But that's just it. It's got nothing to do with the make-up, the clothes, the high heels. The real issue at the heart of this, surely, is that these girls are scantily-clad, or naked. They're sexualised. They've produced the video themselves, and there's nothing wrong with that, but given the broader culture of sexualising women, then it's no wonder that certain women might start to get miffed that the best-known, the most widely recognised 'girl geeks' are all just that at some point in their careers.

Geekdom isn't a male-dominated world, if we're thinking about demographics, but frankly as far as the culture of geekdom is concerned, if you want to be a female geek and well-known? Chances are you're going to have to shake your ass for it. And that's what I, and others object to.

Friday, 10 September 2010

True Blood : Season One

I've been wanting to watch True Blood for quite some time, and I've finally been able to, courtesy of my new flatmates who have much of the series on DVD. Having read the first couple of books by Charlaine Harris, on which the series is based, I had a rough idea of what to expect of the series, in terms of basic plot and themes.

What's wonderful about the TV series is how well it's adapted the source material. It takes the plot of the first book, steals elements from others and plays around with the characters in such a way as to make it even more exciting and more entertaining. The characters are all played to perfection, with all the cast well aware of the programme's inherent, off-the-scale melodrama.

My favourite characters so far are easily Sam, Tara and Lafayette, although I'm expecting to completely adore Erik once he comes into his own in season two. Somehow, bafflingly, I'm finding Sookie even more annoying in on television than in the books (and I'm generally not a fan of first-person narration like hers). Nothing to do with the wonderful Anna Paquin, of course, but she seems to behave so damn unreasonably with everyone that it's difficult not to be irritated with her.

I'm already a couple of episodes into season two, and the entertainment is not letting up at all!

Tuesday, 7 September 2010

Chicago @ Aberystwyth Arts Centre

Every summer the Aberystwyth Arts Centre puts on its own professional production of a musical, and this year's offering, Chicago, stands up as a truly great piece of musical theatre.*

I'm no expert when it comes to musicals, not even on film, nevermind on the stage. However, it's patently obvious from the first note that this production, directed by Anthony Williams, oozes pure talent. I went to see the show twice, and was captivated both times. The leading ladies Shona Lindsay and Carrie Ellis both sizzle as catty, vulnerable jailbirds, with their supporting cast of merry murderesses dangling from their prison cells with sass and strength. My favourite numbers were the Cell Block Tango, The Press Conference Rag and Mr. Cellophane, but these stand out from consistently excellent numbers sung and danced to perfection.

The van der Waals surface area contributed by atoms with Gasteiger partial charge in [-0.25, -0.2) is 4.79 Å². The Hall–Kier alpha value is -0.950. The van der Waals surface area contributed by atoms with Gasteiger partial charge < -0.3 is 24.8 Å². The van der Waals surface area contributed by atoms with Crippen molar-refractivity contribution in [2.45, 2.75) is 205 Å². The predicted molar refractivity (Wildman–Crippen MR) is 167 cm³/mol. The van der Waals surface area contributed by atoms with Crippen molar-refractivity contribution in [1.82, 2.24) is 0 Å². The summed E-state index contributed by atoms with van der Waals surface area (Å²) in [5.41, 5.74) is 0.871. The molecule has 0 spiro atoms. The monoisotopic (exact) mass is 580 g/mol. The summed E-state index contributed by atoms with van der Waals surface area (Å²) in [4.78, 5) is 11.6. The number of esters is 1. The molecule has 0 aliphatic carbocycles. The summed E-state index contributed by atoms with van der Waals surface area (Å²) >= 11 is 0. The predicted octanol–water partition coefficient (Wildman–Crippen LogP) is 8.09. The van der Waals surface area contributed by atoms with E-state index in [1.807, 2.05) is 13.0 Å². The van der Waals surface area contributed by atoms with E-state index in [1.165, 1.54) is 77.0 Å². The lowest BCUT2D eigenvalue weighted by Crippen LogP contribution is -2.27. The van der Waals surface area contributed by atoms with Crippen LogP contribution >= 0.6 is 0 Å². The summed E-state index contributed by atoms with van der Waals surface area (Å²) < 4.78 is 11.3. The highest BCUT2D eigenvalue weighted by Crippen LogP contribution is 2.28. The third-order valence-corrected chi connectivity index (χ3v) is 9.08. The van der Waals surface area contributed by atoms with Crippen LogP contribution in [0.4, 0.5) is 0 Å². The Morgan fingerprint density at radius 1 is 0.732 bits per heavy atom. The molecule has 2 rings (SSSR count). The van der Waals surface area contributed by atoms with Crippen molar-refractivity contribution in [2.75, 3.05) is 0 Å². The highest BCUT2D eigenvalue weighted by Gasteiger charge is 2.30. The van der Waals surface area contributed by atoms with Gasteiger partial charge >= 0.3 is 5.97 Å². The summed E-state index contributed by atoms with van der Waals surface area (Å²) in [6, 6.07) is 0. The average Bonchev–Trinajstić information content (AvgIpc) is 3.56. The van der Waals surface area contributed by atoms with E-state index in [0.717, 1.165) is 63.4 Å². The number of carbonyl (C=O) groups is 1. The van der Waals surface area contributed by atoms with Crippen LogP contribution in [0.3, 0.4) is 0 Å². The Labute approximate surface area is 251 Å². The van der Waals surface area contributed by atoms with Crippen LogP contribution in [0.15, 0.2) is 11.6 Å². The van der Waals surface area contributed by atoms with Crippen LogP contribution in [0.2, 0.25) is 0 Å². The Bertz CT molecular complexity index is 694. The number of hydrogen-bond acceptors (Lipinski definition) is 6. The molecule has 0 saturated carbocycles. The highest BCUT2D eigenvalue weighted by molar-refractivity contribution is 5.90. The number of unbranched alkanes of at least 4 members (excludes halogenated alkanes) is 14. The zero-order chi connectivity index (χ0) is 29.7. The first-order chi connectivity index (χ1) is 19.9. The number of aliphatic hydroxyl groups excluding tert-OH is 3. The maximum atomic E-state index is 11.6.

This was my first time seeing one of Aberystwyth Arts Centre's summer productions, and I'm waiting with baited breath to discover what next summer's show will be!

Chicago ran from July 22nd to August 28th at the Aberystwyth Arts Centre.

*Okay, full disclosure. Yes, I work there. Doesn't mean I have to like everything, though!

Monday, 6 September 2010

The Grand Gift of Silence

I've taken the title of this blog from Guy Ritchie's Sherlock Holmes, where Holmes suggests attending a performance of Don Giovanni, should Watson have any cultural inclinations that evening. Shortly after, Watson punches Holmes square on the nose.

I've variously blogged about films, and horror, and more films, but I have a tendency to let blogs lay dormant, and this is my attempt at doing a better job this time. Not just films, oh no! Music, this time, maybe even books, maybe even theatre. My hope is that with more to write about, I might actually persist in writing.

My current inclinations include True Blood for the first time, Dario Argento's films for the nth time, the Sherlock Holmes canon and a fantastic production of Chicago. Maybe I'll start with one of those.